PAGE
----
In many educational institutes across the country, ragging is seen as a rite of passage, something that all students must take in their stride. It is regarded as a fun, harmless way of settling in, even in premier schools and colleges. For Akshat Srivastava, however, the reality was quite different. “After completing class XII, I joined a dental college,” says Akshat. “At first, the ragging was mild, but soon, many students were forced to perform humiliating acts. Those who stood up to the seniors were badly beaten.”
When Akshat spoke up for a student who was being harassed, he became a target. “I filed a complaint with the college authorities, but they looked the other way. I filed a police complaint, which the college tried to suppress.” Akshat was forced to move out of the hostel. But he refused to back down and the threats continued.
Akshat’s experiences motivated him to join SAVE (Society Against Violence in Education), an anti-ragging NGO launched in 2007 under the name No Ragging Foundation. Its aim is to draw attention to the human rights violations which are taking place in the name of ragging, and to unite isolated protests across the country under one umbrella. Made up largely of young professionals and students, SAVE is against any kind of ragging. Its slogan is ‘Make India Ragging Free’, and it spreads this message through on-campus anti-ragging units, which are made up of students and faculty members.
Advocate Meera Patel, a legal counsellor at SAVE, says that ragging at its core is nothing but about power equations. “The idea is to prove strength, and that is related to masculinity. The idea is to gain respect by force.” Experts point to a strong link between the upbringing of sons and ragging, and believe that it is at the home that sons learn to be bullies. The failure to impart qualities of compassion and respect for others at the home often leads to a violent assertion of strength in the outside world.
“Bullies inherit or imitate the behaviour of a patriarchal father or relative at home”, says Patel. While such behaviour is usually reported among boys, many girls participate as well to gain acceptance, or be “one of the boys”.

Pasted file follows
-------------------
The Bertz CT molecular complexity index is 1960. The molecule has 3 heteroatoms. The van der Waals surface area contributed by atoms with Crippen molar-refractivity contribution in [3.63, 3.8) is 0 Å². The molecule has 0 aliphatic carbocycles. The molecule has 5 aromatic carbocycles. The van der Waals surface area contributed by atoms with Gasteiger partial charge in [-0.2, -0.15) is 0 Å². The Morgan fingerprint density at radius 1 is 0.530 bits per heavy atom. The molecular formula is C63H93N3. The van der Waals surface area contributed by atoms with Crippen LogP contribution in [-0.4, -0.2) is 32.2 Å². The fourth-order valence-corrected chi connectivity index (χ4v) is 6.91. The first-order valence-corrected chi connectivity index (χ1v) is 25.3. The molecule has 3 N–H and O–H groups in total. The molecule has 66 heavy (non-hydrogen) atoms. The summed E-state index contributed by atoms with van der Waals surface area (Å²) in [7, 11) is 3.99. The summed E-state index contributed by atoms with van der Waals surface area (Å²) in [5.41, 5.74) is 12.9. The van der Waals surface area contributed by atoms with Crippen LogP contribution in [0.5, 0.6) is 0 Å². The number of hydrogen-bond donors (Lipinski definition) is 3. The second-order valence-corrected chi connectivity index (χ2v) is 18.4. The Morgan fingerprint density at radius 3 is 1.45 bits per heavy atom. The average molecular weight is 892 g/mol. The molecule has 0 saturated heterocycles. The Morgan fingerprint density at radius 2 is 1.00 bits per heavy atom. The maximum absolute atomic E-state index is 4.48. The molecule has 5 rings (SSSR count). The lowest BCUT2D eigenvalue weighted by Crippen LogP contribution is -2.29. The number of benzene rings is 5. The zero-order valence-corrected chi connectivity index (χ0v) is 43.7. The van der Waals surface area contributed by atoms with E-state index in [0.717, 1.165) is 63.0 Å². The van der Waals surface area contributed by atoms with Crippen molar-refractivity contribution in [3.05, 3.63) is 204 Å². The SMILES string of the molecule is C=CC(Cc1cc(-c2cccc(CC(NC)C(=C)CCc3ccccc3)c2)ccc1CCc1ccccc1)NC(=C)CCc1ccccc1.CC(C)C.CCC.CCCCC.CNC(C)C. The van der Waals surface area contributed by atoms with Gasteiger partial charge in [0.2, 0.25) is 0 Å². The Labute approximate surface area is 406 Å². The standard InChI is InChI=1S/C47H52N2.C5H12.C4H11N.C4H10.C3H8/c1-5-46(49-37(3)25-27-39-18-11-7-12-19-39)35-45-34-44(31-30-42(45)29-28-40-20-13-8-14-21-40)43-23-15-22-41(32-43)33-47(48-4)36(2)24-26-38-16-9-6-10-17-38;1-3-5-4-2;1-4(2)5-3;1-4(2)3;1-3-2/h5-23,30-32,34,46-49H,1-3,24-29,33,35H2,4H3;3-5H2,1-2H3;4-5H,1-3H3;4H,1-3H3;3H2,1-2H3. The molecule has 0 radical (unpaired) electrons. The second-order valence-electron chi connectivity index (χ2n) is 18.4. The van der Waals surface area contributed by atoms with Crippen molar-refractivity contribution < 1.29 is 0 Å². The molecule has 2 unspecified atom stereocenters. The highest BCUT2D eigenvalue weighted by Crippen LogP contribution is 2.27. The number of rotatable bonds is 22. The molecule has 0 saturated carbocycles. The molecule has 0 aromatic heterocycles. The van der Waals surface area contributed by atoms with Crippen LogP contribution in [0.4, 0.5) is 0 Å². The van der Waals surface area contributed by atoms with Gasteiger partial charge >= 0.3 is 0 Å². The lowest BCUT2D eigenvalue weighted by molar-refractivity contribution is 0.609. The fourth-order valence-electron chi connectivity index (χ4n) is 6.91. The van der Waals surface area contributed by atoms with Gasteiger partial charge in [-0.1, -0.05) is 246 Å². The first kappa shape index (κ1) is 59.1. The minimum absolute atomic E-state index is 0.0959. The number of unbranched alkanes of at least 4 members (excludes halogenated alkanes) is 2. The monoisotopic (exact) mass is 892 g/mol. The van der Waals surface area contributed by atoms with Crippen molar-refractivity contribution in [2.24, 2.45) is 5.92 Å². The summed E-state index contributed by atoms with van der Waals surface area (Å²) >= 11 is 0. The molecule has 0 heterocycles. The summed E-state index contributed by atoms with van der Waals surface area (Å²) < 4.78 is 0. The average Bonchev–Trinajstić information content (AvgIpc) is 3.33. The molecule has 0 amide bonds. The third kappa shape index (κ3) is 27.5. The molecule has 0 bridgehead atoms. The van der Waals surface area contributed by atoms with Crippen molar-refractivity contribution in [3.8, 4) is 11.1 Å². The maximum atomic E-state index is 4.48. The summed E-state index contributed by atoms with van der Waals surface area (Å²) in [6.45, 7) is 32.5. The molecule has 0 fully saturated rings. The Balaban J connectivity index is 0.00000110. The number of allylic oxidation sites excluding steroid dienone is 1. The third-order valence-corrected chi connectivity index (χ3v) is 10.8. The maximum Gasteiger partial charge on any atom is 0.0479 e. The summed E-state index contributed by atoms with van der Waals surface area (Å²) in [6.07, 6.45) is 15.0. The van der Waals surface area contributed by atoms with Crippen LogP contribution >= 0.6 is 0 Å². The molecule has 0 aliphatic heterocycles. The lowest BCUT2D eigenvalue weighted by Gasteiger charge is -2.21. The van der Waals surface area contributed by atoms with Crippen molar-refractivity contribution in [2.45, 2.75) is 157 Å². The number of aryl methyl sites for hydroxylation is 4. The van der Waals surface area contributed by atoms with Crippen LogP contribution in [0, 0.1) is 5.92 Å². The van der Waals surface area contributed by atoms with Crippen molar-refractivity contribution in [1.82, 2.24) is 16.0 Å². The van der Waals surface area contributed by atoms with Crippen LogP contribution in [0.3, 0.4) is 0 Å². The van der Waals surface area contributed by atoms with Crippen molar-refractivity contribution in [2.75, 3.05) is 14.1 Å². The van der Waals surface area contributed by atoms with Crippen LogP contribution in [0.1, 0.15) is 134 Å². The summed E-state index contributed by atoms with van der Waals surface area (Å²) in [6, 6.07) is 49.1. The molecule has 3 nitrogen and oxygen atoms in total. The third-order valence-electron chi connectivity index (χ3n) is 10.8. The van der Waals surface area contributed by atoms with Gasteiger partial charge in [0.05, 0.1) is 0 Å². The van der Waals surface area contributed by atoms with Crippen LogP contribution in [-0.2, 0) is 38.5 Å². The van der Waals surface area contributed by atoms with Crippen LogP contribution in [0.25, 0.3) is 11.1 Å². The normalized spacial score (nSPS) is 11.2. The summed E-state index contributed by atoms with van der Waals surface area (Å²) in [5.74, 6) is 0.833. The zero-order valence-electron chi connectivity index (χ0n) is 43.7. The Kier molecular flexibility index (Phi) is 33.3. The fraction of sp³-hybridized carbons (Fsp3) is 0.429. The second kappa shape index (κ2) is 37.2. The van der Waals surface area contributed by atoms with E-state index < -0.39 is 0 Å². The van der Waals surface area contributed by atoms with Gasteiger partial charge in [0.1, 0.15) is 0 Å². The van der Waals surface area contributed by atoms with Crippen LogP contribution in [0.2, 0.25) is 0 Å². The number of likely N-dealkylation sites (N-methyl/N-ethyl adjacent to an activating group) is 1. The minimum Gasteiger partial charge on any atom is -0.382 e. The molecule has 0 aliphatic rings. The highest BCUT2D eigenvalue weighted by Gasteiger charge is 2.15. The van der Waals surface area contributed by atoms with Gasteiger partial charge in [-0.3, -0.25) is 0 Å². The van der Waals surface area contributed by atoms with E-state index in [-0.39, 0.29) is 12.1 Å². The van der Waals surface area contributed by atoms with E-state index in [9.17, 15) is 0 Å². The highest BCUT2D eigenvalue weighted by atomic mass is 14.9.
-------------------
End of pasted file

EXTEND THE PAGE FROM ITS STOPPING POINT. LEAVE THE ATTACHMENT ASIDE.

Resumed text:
It does not help when college authorities choose to look the other way. “Many teachers regard it as a tradition,” says Patel. “Usually, it is the complainant who has to leave the institution, while the raggers stay on. Most victims are told by their parents to compromise because they have got them admission with much difficulty. The result sometimes is that the boy is dead at the end of the ordeal.”
A common excuse given is that ragging makes one a ‘man’, a stronger person. “The seniors would ask me, “How can you become a doctor without being ragged?” says Akshat. “Those who cannot take it are told they are not manly. The ragging takes an ugly turn sometimes with the victim forced to masturbate.”
“There is a strong emphasis placed on being macho in our society,” adds Gaurav Singhal, National Coordinator, SAVE. “The macho man feels a need to impress his friends, and to show how he has people dancing around him. In most cases, those who have been humiliated through ragging feel they can recover their self-esteem by ragging when they become seniors.” Those who are brought up with different values and are unable to share this mindset, eventually drop out.
“There was one case where the father had given a donation of Rs 20 lakhs to this institution for admission, but his son left midway after he was ragged badly,” adds Mr Singhal. “We have even heard of cases where boys have been raped.”
SAVE reaches out in various ways: helplines and email campaigns, website, media outreach, and seminars. Their website is visited by an average of one lakh students a year, with the highest visitors reported in the four months following July, when fresh admissions take place. They also advise students to call the government’s anti-ragging helpline — 1800-180-5522. If the complainant wishes to remain anonymous, SAVE approaches the college authorities to ensure that action is taken. Through their activities, they hope to eventually build a strong public mandate against ragging, and devise alternative modes of interaction that are humane.
The Supreme Court has taken a strong stand against ragging. In 2007 it passed an order making it obligatory for academic institutions to file FIRs in any instance of ragging to ensure that all of these are formally investigated under the criminal justice system, and not by ad hoc bodies set up by the academic institutions. It also directed all higher educational institutions to include information about ragging incidents in their brochures and admission prospectus.
Following the tragic death of student Aman Kachroo in a ragging incident, in 2009 the University Grants Commission also passed a regulation making it the responsibility of every college to curb the menace of ragging, including taking strict pre-emptive measures, like lodging freshers in a separate hostel, surprise raids and submission of affidavits by all senior students and their parents taking an oath not to indulge in ragging.
Despite these measures, ragging continues to be widely prevalent in some of our best known academic institutions. Many news reports have highlighted the poor response from anti-ragging helplines set up by the UGC and the government. Given that academic institutions are training grounds for India’s future doctors, engineers and administrators, strong pro-active steps need to be taken, starting at the home to ensure that the correct values are imparted to children—both boys and girls.